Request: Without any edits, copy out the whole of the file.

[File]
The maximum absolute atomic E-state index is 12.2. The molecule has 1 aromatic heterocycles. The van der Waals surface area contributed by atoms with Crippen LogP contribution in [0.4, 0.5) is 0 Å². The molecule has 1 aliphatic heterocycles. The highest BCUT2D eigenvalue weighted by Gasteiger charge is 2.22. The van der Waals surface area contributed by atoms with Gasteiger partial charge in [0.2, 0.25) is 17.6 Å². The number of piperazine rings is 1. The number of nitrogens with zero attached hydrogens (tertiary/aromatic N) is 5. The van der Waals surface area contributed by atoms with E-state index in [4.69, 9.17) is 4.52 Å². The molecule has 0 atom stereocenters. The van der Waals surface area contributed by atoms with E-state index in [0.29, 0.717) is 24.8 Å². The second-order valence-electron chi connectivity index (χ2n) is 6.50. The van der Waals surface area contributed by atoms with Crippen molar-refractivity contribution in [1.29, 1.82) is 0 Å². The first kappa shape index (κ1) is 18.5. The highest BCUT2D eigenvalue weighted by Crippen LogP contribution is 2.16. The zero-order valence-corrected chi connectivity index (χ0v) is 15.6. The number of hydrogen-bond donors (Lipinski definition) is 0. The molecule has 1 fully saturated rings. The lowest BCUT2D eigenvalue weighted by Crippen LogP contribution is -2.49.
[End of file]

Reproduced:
The maximum absolute atomic E-state index is 12.2. The molecule has 1 aromatic heterocycles. The van der Waals surface area contributed by atoms with Crippen LogP contribution in [0.4, 0.5) is 0 Å². The molecule has 1 aliphatic heterocycles. The highest BCUT2D eigenvalue weighted by Gasteiger charge is 2.22. The van der Waals surface area contributed by atoms with Gasteiger partial charge in [0.2, 0.25) is 17.6 Å². The number of piperazine rings is 1. The number of nitrogens with zero attached hydrogens (tertiary/aromatic N) is 5. The van der Waals surface area contributed by atoms with E-state index in [4.69, 9.17) is 4.52 Å². The molecule has 0 atom stereocenters. The van der Waals surface area contributed by atoms with E-state index in [0.29, 0.717) is 24.8 Å². The second-order valence-electron chi connectivity index (χ2n) is 6.50. The van der Waals surface area contributed by atoms with Crippen molar-refractivity contribution in [1.29, 1.82) is 0 Å². The first kappa shape index (κ1) is 18.5. The highest BCUT2D eigenvalue weighted by Crippen LogP contribution is 2.16. The zero-order valence-corrected chi connectivity index (χ0v) is 15.6. The number of hydrogen-bond donors (Lipinski definition) is 0. The molecule has 1 fully saturated rings. The lowest BCUT2D eigenvalue weighted by Crippen LogP contribution is -2.49.